TV
coming from Mrs. Karpman's apartment. “We don't want to bother your neighbor.”

“The old girl is deaf as a post. Besides, she could use a thrill.”

When we're done, we snuggle on the couch, my head on Mick's shoulder. If I only lean in one direction, I don't feel the crick in my neck. I wish Mick would say he loves me, but I know I shouldn't ask him to. If I did and he did…well then, it wouldn't count, would it?

Mick never asks me how
it
was, the way Tommy did that time. In a way, I'm glad he doesn't, because I'm pretty sure I still haven't had an orgasm. Not that I care. I know I'll have one eventually. All that matters is that Mick and I are together.

Mick reaches for my laptop, which I've left open on the coffee table. “I like the picture of the irises,” he says. His voice sounds relaxed and his face looks relaxed too. The tension I sometimes see around his eyes is gone. I love knowing I'm good for him. With Tommy, I never cared about stuff like that.

I should boil the water for the rice, but I don't want this moment to end. Ever. I wish Mick and I could stay like this forever. Mellow and happy, just the two of us.

Mick is scrolling down my Facebook wall. I know something's wrong when I feel his shoulder muscles get taut under my cheek. “What the fuck were you thinking, Iris?” It's the first time I've heard Mick swear. The word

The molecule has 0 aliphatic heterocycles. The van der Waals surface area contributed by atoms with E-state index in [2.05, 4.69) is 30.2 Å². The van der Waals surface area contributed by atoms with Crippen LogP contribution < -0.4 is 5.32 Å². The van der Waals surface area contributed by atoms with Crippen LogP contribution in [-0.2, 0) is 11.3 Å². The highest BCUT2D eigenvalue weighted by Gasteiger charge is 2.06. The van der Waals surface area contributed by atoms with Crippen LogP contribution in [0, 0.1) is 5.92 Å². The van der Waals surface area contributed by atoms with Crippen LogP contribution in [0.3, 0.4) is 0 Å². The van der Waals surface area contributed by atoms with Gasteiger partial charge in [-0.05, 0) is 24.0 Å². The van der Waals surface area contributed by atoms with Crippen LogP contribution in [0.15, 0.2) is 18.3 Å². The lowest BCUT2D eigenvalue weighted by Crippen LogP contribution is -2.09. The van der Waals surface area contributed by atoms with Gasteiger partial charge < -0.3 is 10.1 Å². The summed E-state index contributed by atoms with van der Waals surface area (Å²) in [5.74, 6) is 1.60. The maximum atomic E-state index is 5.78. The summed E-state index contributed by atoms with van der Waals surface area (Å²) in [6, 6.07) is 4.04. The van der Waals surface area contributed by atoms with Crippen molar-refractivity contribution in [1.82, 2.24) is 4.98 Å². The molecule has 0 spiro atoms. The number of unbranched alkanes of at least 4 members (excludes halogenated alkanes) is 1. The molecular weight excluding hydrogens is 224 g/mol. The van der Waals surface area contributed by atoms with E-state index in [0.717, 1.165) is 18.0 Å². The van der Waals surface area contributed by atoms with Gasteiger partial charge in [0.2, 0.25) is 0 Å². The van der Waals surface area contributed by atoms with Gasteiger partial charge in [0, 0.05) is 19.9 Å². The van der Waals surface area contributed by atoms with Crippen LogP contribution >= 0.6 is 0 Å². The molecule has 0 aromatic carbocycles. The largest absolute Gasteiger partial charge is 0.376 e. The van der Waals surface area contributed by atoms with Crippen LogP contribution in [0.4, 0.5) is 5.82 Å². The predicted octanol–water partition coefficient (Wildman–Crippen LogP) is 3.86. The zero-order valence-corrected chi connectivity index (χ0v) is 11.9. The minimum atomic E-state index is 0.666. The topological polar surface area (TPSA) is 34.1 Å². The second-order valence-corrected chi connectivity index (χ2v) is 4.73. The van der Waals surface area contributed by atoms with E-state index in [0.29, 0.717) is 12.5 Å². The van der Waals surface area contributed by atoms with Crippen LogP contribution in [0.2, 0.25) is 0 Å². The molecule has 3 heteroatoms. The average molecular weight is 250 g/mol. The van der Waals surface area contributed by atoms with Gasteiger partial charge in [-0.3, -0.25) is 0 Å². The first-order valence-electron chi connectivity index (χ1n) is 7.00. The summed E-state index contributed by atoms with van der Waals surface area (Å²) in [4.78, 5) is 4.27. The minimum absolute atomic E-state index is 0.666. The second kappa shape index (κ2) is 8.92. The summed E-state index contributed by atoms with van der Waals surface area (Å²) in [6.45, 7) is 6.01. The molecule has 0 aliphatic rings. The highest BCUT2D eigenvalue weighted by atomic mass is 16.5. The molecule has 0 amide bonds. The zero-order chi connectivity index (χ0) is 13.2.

fuck
, which always sounds ugly to me, sounds even uglier coming from him.

“What's wrong?” There's a sick, sour taste in my throat. I don't understand what could be making Mick so angry. I didn't see this land mine. All I did was change my profile picture.

“It says here you're in a relationship!” His voice is booming; it's as if he's acting in a small theater and he wants his voice to project. I need him to calm down. I need us to go back to how we were just two minutes ago. Mick is overreacting.

“I am in a relationship,” I say quietly. “We are,” I add.

“And what do we have here?” I've heard Mick shout before, but this is the first time I've seen him sneer. The sneer makes his nose look even longer, like a fox's snout. “Here it says you can't believe how ‘tuned in' you feel to your new guy,
M
!” He sneers again when he says the words
tuned in
. I can tell he thinks it's a corny expression. Why did I ever write that?

“I didn't say your name.
M
could be…” I'm so rattled I can't even think of a guy's name that starts with an
M
. “Matthew!” I sputter. “Or Mark!”

“Iris! I can't believe you could be so reckless…so stupid.” He spits out the word
stupid
. Mick is right. I am stupid. So what if I get good grades in every subject at school? In real life, I'm stupid! The stupidest girl who ever walked the earth! I should've known Mick would be upset.

BOOK: So Much It Hurts
2.55Mb size Format: txt, pdf, ePub